Reply
  5. JAMES LINNANE

    Great post. So many people miss out on walking the carriage roads. In recent years volunteers and park staff have cleared vistas along the carriage roads. The vistas were first cleared when the carriage roads were built but became overgrown. Now they are restored and the traveler can see why the carriage roads were laid out in curving loops along hill sides. Between posts 10 and 12 the carriage road rises to an elevation of nearly 800′ and there is a stunning view to the northToo make the walks interesting note that every bridge has the year of its construction carved with a flourish into its stonework. The date on each bridge is in a different location than the others and it is fun to explore the bridge to find the year it was built. For walkers there are about 7 miles of carriage roads on Land & Garden Preserve property were bicycles are prohibited and dogs are allowed off leash.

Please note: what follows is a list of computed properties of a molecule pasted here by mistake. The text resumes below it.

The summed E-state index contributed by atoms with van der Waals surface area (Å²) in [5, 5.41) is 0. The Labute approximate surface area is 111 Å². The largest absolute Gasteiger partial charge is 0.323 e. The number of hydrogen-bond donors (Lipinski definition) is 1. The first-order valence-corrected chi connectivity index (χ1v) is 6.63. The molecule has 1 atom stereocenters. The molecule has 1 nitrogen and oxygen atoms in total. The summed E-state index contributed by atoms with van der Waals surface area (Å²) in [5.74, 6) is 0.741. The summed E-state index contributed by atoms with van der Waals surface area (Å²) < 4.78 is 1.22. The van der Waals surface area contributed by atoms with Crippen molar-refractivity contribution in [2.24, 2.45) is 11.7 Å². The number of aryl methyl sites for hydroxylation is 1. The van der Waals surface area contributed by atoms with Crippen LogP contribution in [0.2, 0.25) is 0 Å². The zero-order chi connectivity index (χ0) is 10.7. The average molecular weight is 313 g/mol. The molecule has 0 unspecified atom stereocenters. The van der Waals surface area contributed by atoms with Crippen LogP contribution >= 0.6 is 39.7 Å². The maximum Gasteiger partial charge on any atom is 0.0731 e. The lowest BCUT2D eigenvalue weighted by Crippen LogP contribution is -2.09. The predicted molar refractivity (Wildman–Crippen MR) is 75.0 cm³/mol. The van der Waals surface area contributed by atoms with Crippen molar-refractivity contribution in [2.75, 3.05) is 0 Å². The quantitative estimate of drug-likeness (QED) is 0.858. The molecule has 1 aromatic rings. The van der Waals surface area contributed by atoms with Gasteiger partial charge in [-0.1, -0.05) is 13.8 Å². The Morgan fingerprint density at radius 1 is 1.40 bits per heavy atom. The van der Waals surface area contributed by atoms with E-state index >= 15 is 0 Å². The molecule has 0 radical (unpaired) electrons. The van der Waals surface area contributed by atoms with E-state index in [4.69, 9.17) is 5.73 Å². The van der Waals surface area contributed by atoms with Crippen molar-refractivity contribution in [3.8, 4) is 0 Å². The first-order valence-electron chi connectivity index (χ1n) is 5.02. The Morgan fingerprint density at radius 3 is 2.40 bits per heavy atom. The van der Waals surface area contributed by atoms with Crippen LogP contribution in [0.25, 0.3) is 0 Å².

Reply
    1. Acadia on my mind Post author

      Thanks for the comment, Jim, and advancing this story with some key additional information. We have hiked the carriage roads to reach trailheads for Sargent South Ridge and the historic Penobscot Mountain Trail, but haven’t really hiked the carriage roads in and of themselves. It would be fun to hike to all 17 carriage road bridges (rather than bike), whether by carriage road or hiking trail, and look for the date on each bridge. A fun activity, especially for new visitors, and kids.

      Reply